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 Gone Camping - Fraser Island QLD 
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Post Gone Camping - Fraser Island QLD
Gone Camping - Fraser Island QLD
by: Andrew Galwey

What is it which makes an otherwise sensible family leave a modern home in the suburbs with all its mod-cons and substitute it all for a canvas roof, leaky airbeds, camp stove and dig-your-own toilet?

I guess there are many reasons depending upon the individual - all of the cliches; getting back to nature, bonding with the kids, the adventure or perhaps, just to prove that you can survive without the cyclic defrost fridge, or the VCR.

The fact is that if you want to experience some of our best unspoiled parts of Australia, you have to consider camping. That's because these great places are often accessible only by camping.

Also from a fishing point of view the increasing pressures on our fisheries means we are often seeking out the same remote places. So it's not surprising camping and trailer boat fishing often go hand in hand.

Certainly towing a boat can restrict some of the areas you can safely access, however you can still get off the beaten track and stay there for some time.

Having said that, the trailer boat can be a restriction. For example we recently took the TBF Edge tracker up to Fraser Island for a week of camping and during that time covered much of the island, often with the boat fully laden.

We ran into trouble only once and that was trying to negotiate a very steep and soft exit from the beach. After traveling many hundreds of kilometers on mainly soft sand tracks towing a trailer with small diameter, narrow wheels and next to no clearance was a challenge. However, despite that it's amazing where you can get to with a little care and patience.

One huge advantage of taking a boat is it allows you to carry the extra gear which makes the trip all that more enjoyable.

Be Well Prepared:

Whatever the reasons, there is a real thrill and loads of pleasure to be derived from camping. However, I also have to add that there is a difference between camping and roughing it.

A few creature comforts are almost essential to a successful and enjoyable camping trip, especially if it involves the whole family.

Kids really enjoy the experience and the freedom of being outdoors and they can learn much from the experience. Even getting involved in the daily chores is more appealing than it is back at home.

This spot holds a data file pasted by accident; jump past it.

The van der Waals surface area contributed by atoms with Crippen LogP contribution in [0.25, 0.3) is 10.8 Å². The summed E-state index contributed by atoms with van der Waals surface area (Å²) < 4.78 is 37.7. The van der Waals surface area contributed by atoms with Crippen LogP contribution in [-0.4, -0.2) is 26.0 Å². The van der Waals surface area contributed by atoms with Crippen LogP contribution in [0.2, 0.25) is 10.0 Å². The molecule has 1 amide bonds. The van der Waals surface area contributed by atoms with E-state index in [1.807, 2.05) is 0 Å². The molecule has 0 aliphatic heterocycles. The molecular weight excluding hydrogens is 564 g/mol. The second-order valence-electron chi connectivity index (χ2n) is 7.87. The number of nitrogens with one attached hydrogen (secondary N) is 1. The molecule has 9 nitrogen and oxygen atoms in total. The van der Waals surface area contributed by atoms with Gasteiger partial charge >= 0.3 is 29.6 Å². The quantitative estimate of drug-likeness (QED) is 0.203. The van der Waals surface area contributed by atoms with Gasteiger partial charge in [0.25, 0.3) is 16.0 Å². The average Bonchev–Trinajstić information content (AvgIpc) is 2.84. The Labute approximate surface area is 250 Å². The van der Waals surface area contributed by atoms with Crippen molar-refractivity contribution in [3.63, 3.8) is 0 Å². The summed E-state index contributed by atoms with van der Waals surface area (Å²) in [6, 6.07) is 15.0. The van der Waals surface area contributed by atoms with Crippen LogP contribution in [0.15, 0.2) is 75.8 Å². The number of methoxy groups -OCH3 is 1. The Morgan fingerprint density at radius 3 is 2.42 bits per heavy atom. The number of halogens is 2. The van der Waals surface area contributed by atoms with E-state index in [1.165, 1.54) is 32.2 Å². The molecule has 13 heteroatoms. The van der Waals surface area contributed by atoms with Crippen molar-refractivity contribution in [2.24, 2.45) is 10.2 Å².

My very first camping experience is still indelibly etched into my mind - it was without doubt the most miserable, uncomfortable, generally unpleasant night that I have ever spent. At the age of 10, I had just joined the Boy Scouts and we all know their motto of "Be Prepared". Well, I wasn't! I didn't have a sleeping bag or ground sheet, just a couple of blankets and in the torrential downpour of that night, the tent took in water in astonishing quantities and deposited it all on me, regardless of where within the tent I moved.

It wasn't a great experience for the others either, but because they had the right gear they did remain comparatively warm and dry.

Overall it was a good lesson. Sometimes, even with the best of plans and intentions, things can still go terribly awry and having the appropriate gear can see you through it with less discomfort.

Be warned though, sooner or later it will happen - the unforeseen southerly buster accompanied by the sudden appearance of animals lining up two by two!

A few years ago at Port Campbell in South Australia we were literally blown away when a violent storm with gale-force winds hit during the night. The travelling tent that we were using on that trip was simply not up to the task of withstanding wind strengths over 100 kph.

Very few tents would have survived this gale to be fair, but I believe we would have had a better chance in a modern dome style. We at least found out just how quickly we could pack up the site, or rather what was left of it.

About The Author
Andrew Galwey is a name having a huge experience in the field of boating and fishing. He is writes various articles on fishing, boating and animated knots based on his personal experience. He has extensive knowledge about boats, rope knots.

The author invites you to visit:

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Mon Feb 21, 2011 2:55 pm
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